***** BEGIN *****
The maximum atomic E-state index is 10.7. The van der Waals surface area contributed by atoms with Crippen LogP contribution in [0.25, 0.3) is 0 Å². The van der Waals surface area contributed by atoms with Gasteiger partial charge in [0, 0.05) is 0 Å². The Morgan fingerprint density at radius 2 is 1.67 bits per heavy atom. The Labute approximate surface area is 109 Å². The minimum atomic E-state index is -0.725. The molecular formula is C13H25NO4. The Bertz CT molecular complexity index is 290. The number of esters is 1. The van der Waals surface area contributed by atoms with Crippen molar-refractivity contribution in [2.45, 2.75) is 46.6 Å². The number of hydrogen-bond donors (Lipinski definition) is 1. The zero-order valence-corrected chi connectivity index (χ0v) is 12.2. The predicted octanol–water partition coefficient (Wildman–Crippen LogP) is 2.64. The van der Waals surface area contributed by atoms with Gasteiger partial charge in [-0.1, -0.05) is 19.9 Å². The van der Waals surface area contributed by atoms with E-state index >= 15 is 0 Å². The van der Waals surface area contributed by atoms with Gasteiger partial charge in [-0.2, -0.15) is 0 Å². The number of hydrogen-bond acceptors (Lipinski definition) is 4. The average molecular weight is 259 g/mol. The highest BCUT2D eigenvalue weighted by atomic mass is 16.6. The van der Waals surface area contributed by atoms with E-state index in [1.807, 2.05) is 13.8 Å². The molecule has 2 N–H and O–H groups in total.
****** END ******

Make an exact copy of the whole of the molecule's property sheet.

The maximum atomic E-state index is 10.7. The van der Waals surface area contributed by atoms with Crippen LogP contribution in [0.25, 0.3) is 0 Å². The van der Waals surface area contributed by atoms with Gasteiger partial charge in [0, 0.05) is 0 Å². The Morgan fingerprint density at radius 2 is 1.67 bits per heavy atom. The Labute approximate surface area is 109 Å². The minimum atomic E-state index is -0.725. The molecular formula is C13H25NO4. The Bertz CT molecular complexity index is 290. The number of esters is 1. The van der Waals surface area contributed by atoms with Crippen molar-refractivity contribution in [2.45, 2.75) is 46.6 Å². The number of hydrogen-bond donors (Lipinski definition) is 1. The zero-order valence-corrected chi connectivity index (χ0v) is 12.2. The predicted octanol–water partition coefficient (Wildman–Crippen LogP) is 2.64. The van der Waals surface area contributed by atoms with Gasteiger partial charge in [-0.1, -0.05) is 19.9 Å². The van der Waals surface area contributed by atoms with E-state index >= 15 is 0 Å². The van der Waals surface area contributed by atoms with Gasteiger partial charge in [-0.2, -0.15) is 0 Å². The number of hydrogen-bond acceptors (Lipinski definition) is 4. The average molecular weight is 259 g/mol. The highest BCUT2D eigenvalue weighted by atomic mass is 16.6. The van der Waals surface area contributed by atoms with E-state index in [1.807, 2.05) is 13.8 Å². The molecule has 2 N–H and O–H groups in total.